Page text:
Smoove Universal Chain Lube

Smoove Universal Chain Lube


Smoove Universal Chain Lube


Robert Matusek


Marathon MTBer Robert Matusek tests Smoove Universal Chain Lube.


Desperate to find an adequate lubricant for long-lasting races I stumbled upon Smoove Universal Chain Lube. I was searching for a lube that would keep my chain and drive-train lubed and clean over long periods. Could Smoove be the answer?


Could this little red bottle of Smoove Lube solve all your lube problems?
Could this little red bottle of Smoove Lube solve all your lube problems?


It’s not like I hadn’t found decent brands for this purpose in the past mind you. It’s just that their long-lasting properties left a lot to be desired in most cases. Obviously on long races/rides you can carry a lube bottle along, and re-apply as you go. But it is inconvenient and potentially a waste of time and places. Being a 24 hour solo racer who focuses on stage races, I am constantly seeking a lube that can cope.


Before I begun to test Smoove, I touched based with its founder, Ruan Deyzel. Ruan spent three years developing his product in South Africa, with thirty riders testing coded samples every three weeks. Smoove has since gone on to be the choice of riders tackling the brutal Cape Epic MTB stage race, with reports suggesting 90% of riders using Smoove.


It's not just for dry, dusty riding
It’s not just for dry, dusty riding


While I was impressed by the reports Smoove had, I was dubious about the longevity of the lube. However there had to be some truth to the reports. It’s been tested ad nausea on several stage races in South Africa, and success is no accident. So I figured it was time to try this wonder lube out, how would ui


I kicked off the test under hash wintry conditions, spiced up with bitter mud, sleet, snow and freezing temperatures in cyclo-cross races. I then added some extended training rides in off-season training camps, mostly under sunny skies in Spain.


Cyclo-cross test:


It wasn’t easy to convince my team-mate to take the risk and ride back-to-back ‘cross races without re-lubing the drive-train. But I did and he rode three races, two of which were mud-baths, and even though we cleaned the bike, we didn’t touch the drive-train.


After the third race things were starting to get a little noisy. I was impressed though, I hadn’t expected it to last this long. My team-mate went for broke saying: “let’s follow through, I am going to take a chance”. We were both very curious as to how far we could go without cleaning the chain.


He rode another two races, and even though the chain was noisy, the shifting was still working in a reasonable manner. How many watts did he lose by running with a dirty drive-train? We don’t know! According to him there were just some minor shifting problems. I was impressed, Smoove had proved that it could take a muddy beating as advertised. So we stopped beating the dead horse and cleaned our bikes!


Training camp:


Moving to Spain, we were blessed with sunny weather conditions, so I decided to leave my chain – with Smoove on it – untouched the whole time. During the camp we covered approximately 950km. Being Spain we had no rain, or freezing temperatures at all. Only after 500km did I become aware of some slight chain noise. My team mate’s drive train however, stayed silent.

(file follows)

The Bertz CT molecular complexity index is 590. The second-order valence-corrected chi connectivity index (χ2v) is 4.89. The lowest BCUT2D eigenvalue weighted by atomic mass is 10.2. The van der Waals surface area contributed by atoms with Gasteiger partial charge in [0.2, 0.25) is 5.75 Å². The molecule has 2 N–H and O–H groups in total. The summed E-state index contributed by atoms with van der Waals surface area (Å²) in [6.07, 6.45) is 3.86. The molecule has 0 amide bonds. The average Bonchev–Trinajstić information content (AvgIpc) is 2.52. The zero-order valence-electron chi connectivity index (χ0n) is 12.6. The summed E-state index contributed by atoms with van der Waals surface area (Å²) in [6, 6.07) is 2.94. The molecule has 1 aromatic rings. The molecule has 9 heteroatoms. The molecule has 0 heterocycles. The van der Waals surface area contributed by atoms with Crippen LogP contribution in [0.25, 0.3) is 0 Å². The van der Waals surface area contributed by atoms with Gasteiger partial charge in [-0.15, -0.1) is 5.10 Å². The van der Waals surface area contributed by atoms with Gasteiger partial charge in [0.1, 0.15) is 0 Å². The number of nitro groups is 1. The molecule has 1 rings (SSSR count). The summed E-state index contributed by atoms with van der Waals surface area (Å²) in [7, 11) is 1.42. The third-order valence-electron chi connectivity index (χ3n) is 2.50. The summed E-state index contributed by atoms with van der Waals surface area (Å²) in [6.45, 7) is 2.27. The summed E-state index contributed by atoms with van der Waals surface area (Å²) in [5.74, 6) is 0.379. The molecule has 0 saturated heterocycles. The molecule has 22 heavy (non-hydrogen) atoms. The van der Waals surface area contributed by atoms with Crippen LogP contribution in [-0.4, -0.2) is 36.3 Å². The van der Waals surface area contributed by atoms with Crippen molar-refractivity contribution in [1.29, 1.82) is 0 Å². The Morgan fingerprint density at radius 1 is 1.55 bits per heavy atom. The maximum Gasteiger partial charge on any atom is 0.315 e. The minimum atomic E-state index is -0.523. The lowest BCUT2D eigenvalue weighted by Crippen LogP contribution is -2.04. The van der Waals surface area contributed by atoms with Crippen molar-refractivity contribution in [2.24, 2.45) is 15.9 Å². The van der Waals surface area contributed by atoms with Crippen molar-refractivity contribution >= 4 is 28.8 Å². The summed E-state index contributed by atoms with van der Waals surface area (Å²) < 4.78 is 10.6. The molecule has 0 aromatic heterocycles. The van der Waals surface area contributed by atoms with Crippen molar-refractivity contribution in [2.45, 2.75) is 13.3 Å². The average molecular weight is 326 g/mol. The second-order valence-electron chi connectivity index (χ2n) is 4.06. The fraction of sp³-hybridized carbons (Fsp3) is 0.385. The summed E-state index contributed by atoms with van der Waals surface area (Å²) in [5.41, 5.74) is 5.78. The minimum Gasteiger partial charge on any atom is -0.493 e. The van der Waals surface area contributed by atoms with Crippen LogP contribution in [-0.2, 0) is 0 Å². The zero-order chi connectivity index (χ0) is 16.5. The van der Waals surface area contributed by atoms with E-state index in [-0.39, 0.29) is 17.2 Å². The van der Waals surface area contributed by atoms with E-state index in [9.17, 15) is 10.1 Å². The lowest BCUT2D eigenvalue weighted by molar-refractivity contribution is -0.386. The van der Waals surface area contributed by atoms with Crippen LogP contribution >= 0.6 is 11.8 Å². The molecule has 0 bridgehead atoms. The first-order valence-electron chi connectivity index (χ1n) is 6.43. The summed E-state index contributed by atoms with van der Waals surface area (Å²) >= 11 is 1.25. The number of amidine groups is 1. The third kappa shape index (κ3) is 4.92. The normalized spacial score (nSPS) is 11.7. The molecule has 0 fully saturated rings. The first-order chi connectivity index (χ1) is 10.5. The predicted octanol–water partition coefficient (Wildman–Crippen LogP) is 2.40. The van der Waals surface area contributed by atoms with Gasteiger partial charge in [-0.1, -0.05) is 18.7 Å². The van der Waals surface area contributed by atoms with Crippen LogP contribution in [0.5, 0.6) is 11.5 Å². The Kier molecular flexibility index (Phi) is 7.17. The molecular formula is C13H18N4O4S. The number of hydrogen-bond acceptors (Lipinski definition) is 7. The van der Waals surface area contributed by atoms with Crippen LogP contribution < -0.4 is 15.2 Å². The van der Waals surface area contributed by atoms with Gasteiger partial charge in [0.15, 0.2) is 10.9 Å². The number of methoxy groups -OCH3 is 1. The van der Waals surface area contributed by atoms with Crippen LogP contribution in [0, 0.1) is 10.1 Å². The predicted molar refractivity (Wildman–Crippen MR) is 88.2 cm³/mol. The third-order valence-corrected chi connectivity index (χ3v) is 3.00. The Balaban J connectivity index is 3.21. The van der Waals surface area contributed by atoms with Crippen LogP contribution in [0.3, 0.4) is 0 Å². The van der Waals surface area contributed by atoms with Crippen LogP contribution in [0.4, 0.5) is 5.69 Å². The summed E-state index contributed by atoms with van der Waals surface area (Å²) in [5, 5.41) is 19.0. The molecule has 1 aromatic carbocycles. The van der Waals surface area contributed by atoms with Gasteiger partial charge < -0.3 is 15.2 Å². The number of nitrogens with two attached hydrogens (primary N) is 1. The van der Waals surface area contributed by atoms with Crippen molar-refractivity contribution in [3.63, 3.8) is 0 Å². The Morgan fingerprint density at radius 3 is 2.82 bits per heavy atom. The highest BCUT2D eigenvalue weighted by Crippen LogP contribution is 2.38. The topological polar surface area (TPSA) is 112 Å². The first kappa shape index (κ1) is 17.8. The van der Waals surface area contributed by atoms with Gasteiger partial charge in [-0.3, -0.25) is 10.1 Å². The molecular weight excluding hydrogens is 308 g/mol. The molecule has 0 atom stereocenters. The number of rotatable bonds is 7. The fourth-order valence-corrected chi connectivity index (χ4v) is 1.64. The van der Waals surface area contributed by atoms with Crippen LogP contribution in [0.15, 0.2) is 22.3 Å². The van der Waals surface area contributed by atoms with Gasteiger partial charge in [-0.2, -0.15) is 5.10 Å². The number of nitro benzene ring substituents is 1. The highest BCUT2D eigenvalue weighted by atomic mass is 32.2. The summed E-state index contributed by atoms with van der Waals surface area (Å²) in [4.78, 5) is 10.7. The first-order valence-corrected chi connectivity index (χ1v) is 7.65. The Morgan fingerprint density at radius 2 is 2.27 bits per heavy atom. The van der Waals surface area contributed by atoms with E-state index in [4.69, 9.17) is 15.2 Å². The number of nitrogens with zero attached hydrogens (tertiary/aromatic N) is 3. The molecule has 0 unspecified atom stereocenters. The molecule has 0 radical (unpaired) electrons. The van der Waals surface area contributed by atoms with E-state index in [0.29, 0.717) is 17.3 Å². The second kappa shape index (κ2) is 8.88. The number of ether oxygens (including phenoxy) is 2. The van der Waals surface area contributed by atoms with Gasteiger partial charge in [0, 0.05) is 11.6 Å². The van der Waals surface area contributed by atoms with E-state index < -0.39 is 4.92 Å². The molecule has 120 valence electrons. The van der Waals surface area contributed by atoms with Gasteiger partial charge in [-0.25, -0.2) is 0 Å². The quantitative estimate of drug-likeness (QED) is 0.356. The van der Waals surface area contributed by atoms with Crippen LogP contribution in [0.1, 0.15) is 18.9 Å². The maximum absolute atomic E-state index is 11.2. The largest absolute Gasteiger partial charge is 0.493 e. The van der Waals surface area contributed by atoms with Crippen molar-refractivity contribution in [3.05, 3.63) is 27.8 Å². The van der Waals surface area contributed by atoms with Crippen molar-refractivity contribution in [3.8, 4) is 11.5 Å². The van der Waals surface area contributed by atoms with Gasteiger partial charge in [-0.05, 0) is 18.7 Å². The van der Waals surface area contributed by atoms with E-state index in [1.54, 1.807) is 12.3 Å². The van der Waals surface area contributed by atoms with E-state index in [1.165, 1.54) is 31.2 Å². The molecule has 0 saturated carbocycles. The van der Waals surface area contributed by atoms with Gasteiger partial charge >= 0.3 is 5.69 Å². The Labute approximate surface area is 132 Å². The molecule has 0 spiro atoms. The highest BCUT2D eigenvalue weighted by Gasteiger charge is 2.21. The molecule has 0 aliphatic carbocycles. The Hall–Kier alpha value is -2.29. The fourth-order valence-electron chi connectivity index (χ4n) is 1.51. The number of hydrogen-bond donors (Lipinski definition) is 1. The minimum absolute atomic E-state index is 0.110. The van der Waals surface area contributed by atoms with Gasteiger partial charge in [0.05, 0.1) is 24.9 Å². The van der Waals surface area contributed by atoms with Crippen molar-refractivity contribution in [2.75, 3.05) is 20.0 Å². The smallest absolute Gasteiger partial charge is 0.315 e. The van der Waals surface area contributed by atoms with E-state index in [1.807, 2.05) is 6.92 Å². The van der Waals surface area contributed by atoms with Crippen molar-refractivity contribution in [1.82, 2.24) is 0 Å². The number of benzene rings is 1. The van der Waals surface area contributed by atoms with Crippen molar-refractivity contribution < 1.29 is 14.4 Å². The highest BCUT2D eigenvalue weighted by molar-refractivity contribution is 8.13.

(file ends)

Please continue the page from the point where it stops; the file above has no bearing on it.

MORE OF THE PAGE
Despite the noise coming from my chain I went the whole 950Km without re-lubing. Yes, it became noisy, but it was bearable. It proved to me that my drive-train is protected by Smoove in extreme cases where no lube is available. Gear changing started to suffer up to a point too, but it was a minor issue.


Smoove's Ruan Deyzel recommends starting with a completely clean chain
Smoove’s Ruan Deyzel recommends starting with a completely clean chain


Now, what about putting it on gear cables? According to the tech sheet, you can use it on cables as well. Once I was back home, I tested it on a neglected MTB that was crying out for some TLC. Smoove successfully sorted the dry cables, but I assume Smoove is much better off on drive trains. Mind you, if you want to rely on one single brand to keep it simple, Smoove will cover you in the cable department.




First application of Smoove requires your chain to be completely clean. If you’re starting with a new chain, then something like paraffin to clean the grease right out. Once it’s clean and dry you need to apply the lube to the chain while back pedalling. Once it’s all on, carry on spinning for twenty revolutions, then leave over night for it to soak in. I didn’t experience any ‘clumping’ with Smoove when applied like this.


How much Smoove is enough?
How much Smoove is enough?


Leaving it to soak in overnight is an important part of the process. Other riders were sceptical of it’s ability to penetrate the chain links, but as long as you give it time to work, you’ll be fine. Sure every now and then, I would apply it in a hurry – such as during a race – just put it on and move on. I still carry a spare bottle for twenty-four hour races, but it’s more of a ‘just in case’ kind of thing.


So after all my tests and trials I’ve decided I’ll stick with wax based lubricants. Previously I’d found one of the short comings of these lubricants had been the need for frequent re-lubing, but not with Smoove. That’s not to say you can forget about taking care of your drive-train, that’s never an option. But there are events which require a long-lasting lubricant and where chances to re-apply may be few and far between. I spoke to riders that had tested it in South African stage races and they thoroughly recommended it.





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